Further studies and clinical experience will help determine the risks and benefits of istradefylline relative to other adjunctive medications.

On-demand rescue strategies — Sudden and unpredictable "off" periods can occur in advanced PD despite best efforts to optimize dopaminergic therapy with the strategies described above. In such cases, patients may benefit from an on-demand rescue medication.

Apomorphine — Apomorphine is a potent dopamine agonist that has been formulated for subcutaneous and sublingual film delivery for sudden "off" periods.

Subcutaneous injection – Subcutaneous injection of apomorphine is an effective rescue therapy for sudden "off" periods, for early-morning "off" states, and as a bridge to shorten the "wearing off" effect between scheduled levodopa doses [64]. Prior to regular self-administration, the effective dose for a patient is established by test administration in the office or at home with a specially trained health care professional. A baseline electrocardiogram (ECG) is advised, particularly for patients with risk factors for prolonged QT.

Doses are administered subcutaneously by an injection pen. The onset of action is rapid (usually within 10 minutes). A challenge test dose must precede routine use due to the risk of hypotension. This is usually done with a 2 mg subcutaneous injection under medical supervision and monitoring of standing and supine blood pressure before the injection, and repeated at 20, 40, and 60 minutes after. Premedication with trimethobenzamide (or domperidone, where available) is required initially to reduce the nausea and vomiting associated with apomorphine treatment. However, many patients are able to discontinue trimethobenzamide shortly after starting apomorphine.

The usual starting dose for intermittent apomorphine use is 2 mg. The dose may be increased by 1 mg per dose every two to four days to a maximum of 6 mg per dose. The average dosing frequency is three times daily and should not exceed five-times-a-day dosing or a total daily dose of 20 mg.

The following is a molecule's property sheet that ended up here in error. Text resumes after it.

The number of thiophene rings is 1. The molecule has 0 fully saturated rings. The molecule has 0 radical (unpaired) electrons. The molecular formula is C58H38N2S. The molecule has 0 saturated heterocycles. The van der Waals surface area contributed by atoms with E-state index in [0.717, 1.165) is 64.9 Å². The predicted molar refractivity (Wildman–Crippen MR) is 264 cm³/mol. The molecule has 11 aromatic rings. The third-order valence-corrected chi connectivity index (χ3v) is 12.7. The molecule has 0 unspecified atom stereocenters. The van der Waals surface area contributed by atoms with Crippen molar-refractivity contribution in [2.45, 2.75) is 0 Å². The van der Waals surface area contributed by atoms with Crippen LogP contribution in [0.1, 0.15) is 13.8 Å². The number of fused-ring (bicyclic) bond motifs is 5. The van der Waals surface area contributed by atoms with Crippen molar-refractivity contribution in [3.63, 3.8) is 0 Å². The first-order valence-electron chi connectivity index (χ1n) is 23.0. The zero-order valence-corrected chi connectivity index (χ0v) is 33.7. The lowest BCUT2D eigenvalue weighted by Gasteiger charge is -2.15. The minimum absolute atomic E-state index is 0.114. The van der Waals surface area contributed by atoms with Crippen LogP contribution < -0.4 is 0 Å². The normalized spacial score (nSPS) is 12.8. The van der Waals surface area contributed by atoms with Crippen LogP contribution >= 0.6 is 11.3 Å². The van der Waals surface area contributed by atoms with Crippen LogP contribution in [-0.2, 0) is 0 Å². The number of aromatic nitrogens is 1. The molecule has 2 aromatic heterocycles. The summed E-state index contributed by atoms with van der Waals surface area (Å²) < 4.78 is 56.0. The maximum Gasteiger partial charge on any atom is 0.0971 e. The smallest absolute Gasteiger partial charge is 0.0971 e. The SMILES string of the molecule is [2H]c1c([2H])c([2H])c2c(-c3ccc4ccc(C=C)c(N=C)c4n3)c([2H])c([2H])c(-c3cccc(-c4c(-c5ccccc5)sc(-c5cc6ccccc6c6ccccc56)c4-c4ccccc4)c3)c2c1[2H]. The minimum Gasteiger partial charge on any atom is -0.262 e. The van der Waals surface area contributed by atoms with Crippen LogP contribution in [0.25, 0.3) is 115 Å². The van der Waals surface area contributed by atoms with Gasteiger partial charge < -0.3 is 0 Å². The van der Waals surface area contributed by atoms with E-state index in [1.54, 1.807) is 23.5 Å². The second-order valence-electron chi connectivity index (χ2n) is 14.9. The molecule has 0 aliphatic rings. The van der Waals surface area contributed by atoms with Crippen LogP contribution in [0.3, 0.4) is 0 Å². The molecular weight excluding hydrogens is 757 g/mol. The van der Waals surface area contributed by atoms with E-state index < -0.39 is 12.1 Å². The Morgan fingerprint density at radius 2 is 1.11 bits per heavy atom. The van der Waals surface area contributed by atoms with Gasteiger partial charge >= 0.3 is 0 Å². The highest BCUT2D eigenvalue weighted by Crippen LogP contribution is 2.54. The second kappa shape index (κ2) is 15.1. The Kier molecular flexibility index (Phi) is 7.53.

Adverse events with apomorphine are usually mild and consist predominantly of skin nodules, cutaneous reactions, somnolence, nausea, dyskinesia, and neuropsychiatric symptoms. The incidence of these problems is higher in patients receiving continuous infusion than in those receiving intermittent subcutaneous injections. Chest pain, angina, and severe orthostatic hypotension are rare but serious adverse events. Dose-related QT prolongation has been observed in the therapeutic range, and doses greater than 6 mg are not recommended.

In a randomized, double-blind, placebo-controlled study of 29 patients with advanced PD and two hours or more of "off" time, administration of subcutaneous apomorphine (2 to 10 mg) resulted in successful relief of "off" state events following 95 percent of injections compared with 23 percent receiving placebo injection [65]. Apomorphine is a much more potent and effective dopamine agonist than the oral agonists. One review concluded that the magnitude and pattern of the motor response to a single subcutaneous dose of apomorphine was qualitatively comparable to that of oral levodopa; a 4 mg dose achieved a clinically significant improvement in 75 percent of patients [66]. Nevertheless, the optimal dose varies for each patient, and individual titration for each patient is necessary. A sublingual apomorphine preparation is in development [67] but has not yet received regulatory approval.